Slumming in Rio

Travel Stories: Slum tourism is on the rise. But are the guided tours educational or exploitive? Rob Verger joined one in Rio de Janeiro's impoverished favelas to find out.

06.23.08 | 3:15 PM ET

Rio FavelaPhoto by Rob Verger.

Creeping through traffic in the heart of Rocinha, Rio de Janeiro’s largest slum, our van hesitated beside piles of trash cooking in the sun. I watched a man pick through it. The air was thick with the smells of exhaust and garbage.

As we inched forward, our guide Alfredo told us about the last police operation against the drug gang here a week earlier. There was a shoot-out. Someone threw a grenade. “About six policemen came,” he said, with a slight Brazilian accent, over the microphone in the van, “and one of them ended up being killed.” The tour he was leading that day didn’t visit Rocinha. “Occasionally, we cannot come here,” he added. “It’s too dangerous.”

But today, apparently, was safe enough. I was there, in the van, as a tourist. I had signed up to take a tour of two of Rio’s favelas, part of the controversial travel phenomenon known as slum tourism.

About 20 percent of Rio’s population lives in favelas, and there are about 750 of these slums in this city of six million people. Each one is a distinct community where the overwhelming majority of residents are trying to live their lives: working, going to school, starting families. The favelas are virtually off-limits for all but those who live there or have business there—in some cases, the drug gang in charge decides who enters, and in others, it’s just not safe to wander around—but if you want to visit, you can sign up with one of Rio’s half-a-dozen or so favela tourism companies, which operate with the permission of the communities they visit. The one I used, Favela Tour, charged $39.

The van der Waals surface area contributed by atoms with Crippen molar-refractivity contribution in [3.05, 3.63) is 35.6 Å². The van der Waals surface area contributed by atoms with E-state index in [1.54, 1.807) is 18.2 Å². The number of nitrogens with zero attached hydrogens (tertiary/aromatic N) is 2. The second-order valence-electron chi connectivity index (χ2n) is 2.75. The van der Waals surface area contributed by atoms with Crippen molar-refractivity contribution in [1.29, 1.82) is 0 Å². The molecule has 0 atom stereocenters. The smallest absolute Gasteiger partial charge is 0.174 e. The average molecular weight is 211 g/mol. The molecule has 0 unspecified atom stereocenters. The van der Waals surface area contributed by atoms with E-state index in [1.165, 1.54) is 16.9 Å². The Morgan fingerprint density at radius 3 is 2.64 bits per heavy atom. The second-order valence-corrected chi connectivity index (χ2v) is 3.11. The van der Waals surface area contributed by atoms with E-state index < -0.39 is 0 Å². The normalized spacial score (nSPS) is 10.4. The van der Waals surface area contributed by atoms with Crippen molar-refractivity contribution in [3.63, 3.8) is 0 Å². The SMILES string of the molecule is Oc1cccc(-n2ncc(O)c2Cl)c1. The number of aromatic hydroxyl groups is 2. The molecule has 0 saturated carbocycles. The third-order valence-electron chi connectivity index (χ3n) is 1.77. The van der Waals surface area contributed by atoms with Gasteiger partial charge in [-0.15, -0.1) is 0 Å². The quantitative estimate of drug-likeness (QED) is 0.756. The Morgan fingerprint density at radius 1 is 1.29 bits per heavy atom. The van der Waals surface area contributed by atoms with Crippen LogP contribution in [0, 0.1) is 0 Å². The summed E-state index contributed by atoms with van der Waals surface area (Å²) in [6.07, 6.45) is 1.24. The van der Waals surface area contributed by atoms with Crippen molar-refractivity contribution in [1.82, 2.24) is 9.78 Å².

In the weeks before, I had talked to several friends, both Brazilian and not, about favela tourism. Most were uneasy with the idea. How excited can one be about a tour that essentially shows relatively wealthy people where poorer people live? I felt uneasy, too, but I sympathized with both sides of the debate. On one hand, it seemed like the worst kind of voyeurism. On the other, I thought the tour might offer some insight into a part of Brazilian society I knew little about. So, with mixed feelings, I signed up.

On a gray morning, Alfredo met me in the lobby of my hotel in Copacabana. I hopped in the van, joining a driver and three couples: one from the U.K., one from Portugal, a third from Italy.

“I have great news for you,” Alfredo said as we motored off. “There are no robberies in favelas. Not at all. Any kind of trouble-making is avoided by the drug dealers.”

As our van bounced down the road towards Rocinha, he continued: “Who is in charge of the security? Well, here in the city we have the police in charge, and the government is pretty much present. In favelas it’s different. Although we see the police presence there, who is really in charge are the drug dealers. They’re the ones controlling the community, although in a way, things are starting to change.”

Alfredo has been leading favela trips for about eight years. The company, Favela Tour, was founded by Brazilian Marcelo Armstrong, who later told me he got the idea while working for Club Med in Senegal, when he began taking guests beyond the resort’s boundaries to hang out with locals.

Slum tourism isn’t new. In the 19th century, touring a New York City slum known as the Five Points (the setting for the movie “Gangs of New York”) was popular. Tyler Anbinder writes in his book, “Five Points”: “Touring Five Points became an international attraction, drawing such notables as Charles Dickens, a Russian grand duke, Davy Crockett, and Abraham Lincoln. ... Indeed, the American concept of ‘slumming’ was probably invented there.” Whether or not slum tourism began there, it has taken off around the world in recent years, from Chicago to India to Kenya. In 1992, it arrived in Rio. By all accounts, it has been growing there ever since.

Approaching Rocinha, we climbed the curving streets at the settlement’s edge, then pulled over to take a look at the view of beachfront Rio. There, under cloudy skies, orderly and linear hotels and apartment buildings clustered in the flatlands near the still water of the harbor, and behind them rose dark green, rounded hills.